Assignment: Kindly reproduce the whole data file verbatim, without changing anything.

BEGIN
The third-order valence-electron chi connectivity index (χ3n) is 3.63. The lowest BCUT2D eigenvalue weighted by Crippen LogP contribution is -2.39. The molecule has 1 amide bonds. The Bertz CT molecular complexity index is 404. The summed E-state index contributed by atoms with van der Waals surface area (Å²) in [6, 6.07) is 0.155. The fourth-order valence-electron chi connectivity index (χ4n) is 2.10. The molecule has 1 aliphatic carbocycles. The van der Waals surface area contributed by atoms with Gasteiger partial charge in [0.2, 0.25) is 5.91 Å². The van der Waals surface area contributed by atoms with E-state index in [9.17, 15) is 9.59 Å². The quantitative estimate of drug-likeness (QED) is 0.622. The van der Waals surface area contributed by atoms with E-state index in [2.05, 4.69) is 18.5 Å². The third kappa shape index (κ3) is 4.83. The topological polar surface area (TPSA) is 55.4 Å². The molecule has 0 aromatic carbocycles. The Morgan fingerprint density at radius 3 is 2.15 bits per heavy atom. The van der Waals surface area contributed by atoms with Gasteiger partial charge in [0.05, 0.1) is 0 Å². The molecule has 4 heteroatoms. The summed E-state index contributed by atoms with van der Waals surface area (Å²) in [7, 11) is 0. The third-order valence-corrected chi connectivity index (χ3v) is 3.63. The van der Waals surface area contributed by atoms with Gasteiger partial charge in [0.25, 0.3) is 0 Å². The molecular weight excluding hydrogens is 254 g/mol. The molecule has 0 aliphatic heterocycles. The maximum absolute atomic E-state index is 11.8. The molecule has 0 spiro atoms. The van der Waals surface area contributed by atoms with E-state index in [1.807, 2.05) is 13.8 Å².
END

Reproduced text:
The third-order valence-electron chi connectivity index (χ3n) is 3.63. The lowest BCUT2D eigenvalue weighted by Crippen LogP contribution is -2.39. The molecule has 1 amide bonds. The Bertz CT molecular complexity index is 404. The summed E-state index contributed by atoms with van der Waals surface area (Å²) in [6, 6.07) is 0.155. The fourth-order valence-electron chi connectivity index (χ4n) is 2.10. The molecule has 1 aliphatic carbocycles. The van der Waals surface area contributed by atoms with Gasteiger partial charge in [0.2, 0.25) is 5.91 Å². The van der Waals surface area contributed by atoms with E-state index in [9.17, 15) is 9.59 Å². The quantitative estimate of drug-likeness (QED) is 0.622. The van der Waals surface area contributed by atoms with E-state index in [2.05, 4.69) is 18.5 Å². The third kappa shape index (κ3) is 4.83. The topological polar surface area (TPSA) is 55.4 Å². The molecule has 0 aromatic carbocycles. The Morgan fingerprint density at radius 3 is 2.15 bits per heavy atom. The van der Waals surface area contributed by atoms with Gasteiger partial charge in [0.05, 0.1) is 0 Å². The molecule has 4 heteroatoms. The summed E-state index contributed by atoms with van der Waals surface area (Å²) in [7, 11) is 0. The third-order valence-corrected chi connectivity index (χ3v) is 3.63. The van der Waals surface area contributed by atoms with Gasteiger partial charge in [0.25, 0.3) is 0 Å². The molecular weight excluding hydrogens is 254 g/mol. The molecule has 0 aliphatic heterocycles. The maximum absolute atomic E-state index is 11.8. The molecule has 0 spiro atoms. The van der Waals surface area contributed by atoms with E-state index in [1.807, 2.05) is 13.8 Å².